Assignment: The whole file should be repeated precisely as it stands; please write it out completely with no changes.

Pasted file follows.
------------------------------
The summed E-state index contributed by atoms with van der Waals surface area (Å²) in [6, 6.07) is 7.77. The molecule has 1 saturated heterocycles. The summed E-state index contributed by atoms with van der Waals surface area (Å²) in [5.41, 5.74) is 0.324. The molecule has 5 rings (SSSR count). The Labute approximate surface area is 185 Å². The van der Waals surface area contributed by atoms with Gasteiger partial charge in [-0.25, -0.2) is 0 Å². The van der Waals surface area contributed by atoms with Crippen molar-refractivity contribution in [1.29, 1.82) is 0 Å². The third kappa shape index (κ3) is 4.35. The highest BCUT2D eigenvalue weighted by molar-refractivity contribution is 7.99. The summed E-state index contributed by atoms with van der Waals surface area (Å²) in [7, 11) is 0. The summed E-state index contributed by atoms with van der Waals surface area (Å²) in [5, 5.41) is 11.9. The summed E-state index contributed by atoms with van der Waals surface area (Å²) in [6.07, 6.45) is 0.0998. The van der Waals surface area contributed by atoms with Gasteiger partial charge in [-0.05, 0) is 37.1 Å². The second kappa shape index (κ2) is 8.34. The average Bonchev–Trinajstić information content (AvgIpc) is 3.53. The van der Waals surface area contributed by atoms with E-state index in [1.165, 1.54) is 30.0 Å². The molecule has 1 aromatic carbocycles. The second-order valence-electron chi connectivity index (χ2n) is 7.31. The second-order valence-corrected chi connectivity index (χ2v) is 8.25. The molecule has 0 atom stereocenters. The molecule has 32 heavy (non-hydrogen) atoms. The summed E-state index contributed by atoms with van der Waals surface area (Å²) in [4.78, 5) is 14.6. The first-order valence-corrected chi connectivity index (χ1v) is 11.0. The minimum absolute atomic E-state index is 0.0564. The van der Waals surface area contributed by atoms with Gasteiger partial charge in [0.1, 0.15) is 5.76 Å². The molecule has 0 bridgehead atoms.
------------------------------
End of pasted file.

The summed E-state index contributed by atoms with van der Waals surface area (Å²) in [6, 6.07) is 7.77. The molecule has 1 saturated heterocycles. The summed E-state index contributed by atoms with van der Waals surface area (Å²) in [5.41, 5.74) is 0.324. The molecule has 5 rings (SSSR count). The Labute approximate surface area is 185 Å². The van der Waals surface area contributed by atoms with Gasteiger partial charge in [-0.25, -0.2) is 0 Å². The van der Waals surface area contributed by atoms with Crippen molar-refractivity contribution in [1.29, 1.82) is 0 Å². The third kappa shape index (κ3) is 4.35. The highest BCUT2D eigenvalue weighted by molar-refractivity contribution is 7.99. The summed E-state index contributed by atoms with van der Waals surface area (Å²) in [7, 11) is 0. The summed E-state index contributed by atoms with van der Waals surface area (Å²) in [5, 5.41) is 11.9. The summed E-state index contributed by atoms with van der Waals surface area (Å²) in [6.07, 6.45) is 0.0998. The van der Waals surface area contributed by atoms with Gasteiger partial charge in [-0.05, 0) is 37.1 Å². The second kappa shape index (κ2) is 8.34. The average Bonchev–Trinajstić information content (AvgIpc) is 3.53. The van der Waals surface area contributed by atoms with E-state index in [1.165, 1.54) is 30.0 Å². The molecule has 1 aromatic carbocycles. The second-order valence-electron chi connectivity index (χ2n) is 7.31. The second-order valence-corrected chi connectivity index (χ2v) is 8.25. The molecule has 0 atom stereocenters. The molecule has 32 heavy (non-hydrogen) atoms. The summed E-state index contributed by atoms with van der Waals surface area (Å²) in [4.78, 5) is 14.6. The first-order valence-corrected chi connectivity index (χ1v) is 11.0. The minimum absolute atomic E-state index is 0.0564. The van der Waals surface area contributed by atoms with Gasteiger partial charge in [0.1, 0.15) is 5.76 Å². The molecule has 0 bridgehead atoms.